Resolution 16: Privatisation of Markets

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The change of political system, governance and subsequent change of Governments, there has been a change in economic policy of most countries embarked on Structural Adjustment Programmes including privatization of public companies in the name of empowerment;

The report of the Zambia Privatisation Agency as an example, that out of a portfolio of 289, 257 companies including the copper mines that account for over 60% of foreign earnings were sold off by 2005;

The different modes of privatizing companies have been applied, including liquidations, concessions, lease, management/employee buy-outs, and the most popular one has been to sell majority shareholdings;

Markets which are economic livelihood working places for market vendors and their families, are now targets of privatization – and privatizing them (especially to non-marketeers) will and is depriving them their economic livelihood and empowerment, becoming destitutes in their own countries;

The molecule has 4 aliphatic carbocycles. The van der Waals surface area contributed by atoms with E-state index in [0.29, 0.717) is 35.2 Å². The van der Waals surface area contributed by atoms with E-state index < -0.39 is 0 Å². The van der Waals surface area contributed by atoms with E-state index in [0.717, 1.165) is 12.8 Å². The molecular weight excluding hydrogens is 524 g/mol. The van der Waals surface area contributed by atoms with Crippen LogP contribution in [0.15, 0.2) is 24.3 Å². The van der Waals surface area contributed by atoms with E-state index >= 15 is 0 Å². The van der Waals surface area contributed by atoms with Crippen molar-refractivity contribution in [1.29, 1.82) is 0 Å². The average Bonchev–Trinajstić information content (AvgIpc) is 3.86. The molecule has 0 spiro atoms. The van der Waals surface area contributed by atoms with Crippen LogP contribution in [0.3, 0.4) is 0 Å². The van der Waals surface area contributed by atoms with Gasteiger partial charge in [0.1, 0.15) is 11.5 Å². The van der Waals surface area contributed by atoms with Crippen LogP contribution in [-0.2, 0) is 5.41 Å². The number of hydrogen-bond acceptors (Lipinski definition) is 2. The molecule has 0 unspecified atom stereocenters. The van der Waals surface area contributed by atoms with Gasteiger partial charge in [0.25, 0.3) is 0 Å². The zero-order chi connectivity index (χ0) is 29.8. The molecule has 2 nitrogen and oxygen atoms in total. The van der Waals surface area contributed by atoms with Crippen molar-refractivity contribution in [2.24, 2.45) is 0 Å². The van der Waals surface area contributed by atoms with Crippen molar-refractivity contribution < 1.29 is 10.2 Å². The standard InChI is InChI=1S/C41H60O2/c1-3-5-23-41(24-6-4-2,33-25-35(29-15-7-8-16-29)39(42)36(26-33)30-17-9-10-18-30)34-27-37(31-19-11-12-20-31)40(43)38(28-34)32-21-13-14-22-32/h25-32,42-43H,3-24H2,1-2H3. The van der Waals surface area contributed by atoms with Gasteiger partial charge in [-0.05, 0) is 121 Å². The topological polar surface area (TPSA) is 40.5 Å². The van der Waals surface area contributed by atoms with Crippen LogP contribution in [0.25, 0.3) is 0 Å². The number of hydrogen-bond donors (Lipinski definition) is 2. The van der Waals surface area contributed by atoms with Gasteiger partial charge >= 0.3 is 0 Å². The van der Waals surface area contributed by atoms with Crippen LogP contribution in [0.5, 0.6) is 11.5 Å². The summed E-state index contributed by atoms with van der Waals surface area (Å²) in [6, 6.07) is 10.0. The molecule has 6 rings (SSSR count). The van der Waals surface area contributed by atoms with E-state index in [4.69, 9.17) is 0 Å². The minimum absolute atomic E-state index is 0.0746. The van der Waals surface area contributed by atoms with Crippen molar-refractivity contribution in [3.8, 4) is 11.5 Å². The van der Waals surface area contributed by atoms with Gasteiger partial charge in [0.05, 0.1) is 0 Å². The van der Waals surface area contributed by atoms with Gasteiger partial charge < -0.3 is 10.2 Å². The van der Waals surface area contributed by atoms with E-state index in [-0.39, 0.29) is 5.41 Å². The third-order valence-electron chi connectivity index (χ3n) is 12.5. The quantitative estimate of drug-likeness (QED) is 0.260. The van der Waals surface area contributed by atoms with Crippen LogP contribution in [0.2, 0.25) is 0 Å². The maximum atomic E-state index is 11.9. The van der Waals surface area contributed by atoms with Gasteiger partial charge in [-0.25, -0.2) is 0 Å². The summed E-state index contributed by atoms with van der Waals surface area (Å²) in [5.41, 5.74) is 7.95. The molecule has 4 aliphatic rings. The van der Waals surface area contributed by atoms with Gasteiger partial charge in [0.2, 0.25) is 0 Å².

The social movements around the world are deeply engaged in promoting the social dimension of globalisation, we the informal economy workers of the world, who believe being part of a social movement representing the vulnerable workers, and that the social economic malaise or like others are now calling it – the tsunami of poverty, has been caused by the neo-liberal agenda, and privatization is at core of that agenda.


To denounce governments’ intentions of selling markets and fight for our workplaces (markets) which are our economic livelihood;

To demand for economic empowerment by giving markets economic to market vendors who are the sitting tenants for management, and that the only socially accepted mode of promoting the common good rather than one person’s greed is through co-operative;

To call on the international community to stop providing economic aid to countries depriving their citizens their economic livelihood.



Types of document
3rd International Congress